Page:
author = "Mikko Tahkola",
    year = "2019",
    month = "6",
    day = "6",
    language = "English",
    publisher = "University of Oulu",
    address = "Finland",
    school = "University of Oulu",

    }

    Developing dynamic machine learning surrogate models of physics-based industrial process simulation models. / Tahkola, Mikko.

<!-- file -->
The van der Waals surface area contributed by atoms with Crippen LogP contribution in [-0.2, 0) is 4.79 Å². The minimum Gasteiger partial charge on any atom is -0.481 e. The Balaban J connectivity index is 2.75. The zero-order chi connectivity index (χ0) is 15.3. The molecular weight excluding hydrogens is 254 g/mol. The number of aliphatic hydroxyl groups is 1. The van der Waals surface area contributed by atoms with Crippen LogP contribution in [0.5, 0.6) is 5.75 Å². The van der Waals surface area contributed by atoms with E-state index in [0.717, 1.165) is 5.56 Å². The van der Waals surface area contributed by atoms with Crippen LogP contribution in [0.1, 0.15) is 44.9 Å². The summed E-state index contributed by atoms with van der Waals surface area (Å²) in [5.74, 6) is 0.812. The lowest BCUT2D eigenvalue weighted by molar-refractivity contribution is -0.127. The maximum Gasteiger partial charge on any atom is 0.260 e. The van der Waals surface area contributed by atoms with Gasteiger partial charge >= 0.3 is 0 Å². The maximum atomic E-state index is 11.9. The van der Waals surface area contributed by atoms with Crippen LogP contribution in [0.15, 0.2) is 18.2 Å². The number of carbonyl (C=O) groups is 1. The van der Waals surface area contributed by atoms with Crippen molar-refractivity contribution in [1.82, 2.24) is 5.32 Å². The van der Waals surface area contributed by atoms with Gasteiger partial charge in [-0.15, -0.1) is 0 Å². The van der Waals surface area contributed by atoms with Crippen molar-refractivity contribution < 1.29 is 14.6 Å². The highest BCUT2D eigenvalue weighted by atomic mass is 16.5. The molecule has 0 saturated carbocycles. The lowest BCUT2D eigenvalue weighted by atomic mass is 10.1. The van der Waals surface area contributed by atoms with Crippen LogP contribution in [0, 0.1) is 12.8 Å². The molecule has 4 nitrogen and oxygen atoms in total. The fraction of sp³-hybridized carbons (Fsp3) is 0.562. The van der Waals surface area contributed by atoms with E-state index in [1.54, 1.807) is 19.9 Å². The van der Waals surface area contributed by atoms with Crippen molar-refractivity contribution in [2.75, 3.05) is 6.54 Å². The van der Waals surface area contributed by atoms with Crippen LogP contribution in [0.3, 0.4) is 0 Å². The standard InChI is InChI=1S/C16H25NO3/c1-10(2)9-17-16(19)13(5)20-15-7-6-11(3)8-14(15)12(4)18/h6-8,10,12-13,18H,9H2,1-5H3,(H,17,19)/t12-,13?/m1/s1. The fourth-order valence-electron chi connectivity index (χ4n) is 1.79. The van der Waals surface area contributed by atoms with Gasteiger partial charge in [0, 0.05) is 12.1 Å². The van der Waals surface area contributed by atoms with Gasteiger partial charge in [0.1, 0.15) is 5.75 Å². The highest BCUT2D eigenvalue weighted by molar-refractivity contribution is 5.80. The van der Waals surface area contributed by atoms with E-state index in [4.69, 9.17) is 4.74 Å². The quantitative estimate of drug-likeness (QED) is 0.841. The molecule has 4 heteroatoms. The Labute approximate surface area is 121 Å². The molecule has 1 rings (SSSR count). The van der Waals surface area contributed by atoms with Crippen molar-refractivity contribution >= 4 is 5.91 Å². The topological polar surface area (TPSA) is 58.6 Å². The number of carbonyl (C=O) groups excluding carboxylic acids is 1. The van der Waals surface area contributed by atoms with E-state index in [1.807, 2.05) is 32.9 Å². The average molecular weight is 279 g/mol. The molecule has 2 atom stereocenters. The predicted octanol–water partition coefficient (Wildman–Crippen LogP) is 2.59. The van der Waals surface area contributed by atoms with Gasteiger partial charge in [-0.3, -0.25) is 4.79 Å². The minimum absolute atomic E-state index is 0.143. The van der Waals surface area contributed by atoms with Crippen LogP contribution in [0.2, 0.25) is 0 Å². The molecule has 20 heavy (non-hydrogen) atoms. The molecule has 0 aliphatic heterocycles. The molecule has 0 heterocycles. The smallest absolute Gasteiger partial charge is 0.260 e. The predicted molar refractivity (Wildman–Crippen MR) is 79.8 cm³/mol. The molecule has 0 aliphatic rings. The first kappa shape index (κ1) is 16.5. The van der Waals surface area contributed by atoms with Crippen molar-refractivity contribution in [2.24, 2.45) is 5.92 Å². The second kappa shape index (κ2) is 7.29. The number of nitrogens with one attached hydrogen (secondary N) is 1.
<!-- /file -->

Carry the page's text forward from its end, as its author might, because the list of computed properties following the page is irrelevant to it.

University of Oulu, 2019. 95 p.

    Research output: ThesisMaster's thesisTheses

    TY - THES

    T1 - Developing dynamic machine learning surrogate models of physics-based industrial process simulation models

    AU - Tahkola, Mikko

    PY - 2019/6/6

    Y1 - 2019/6/6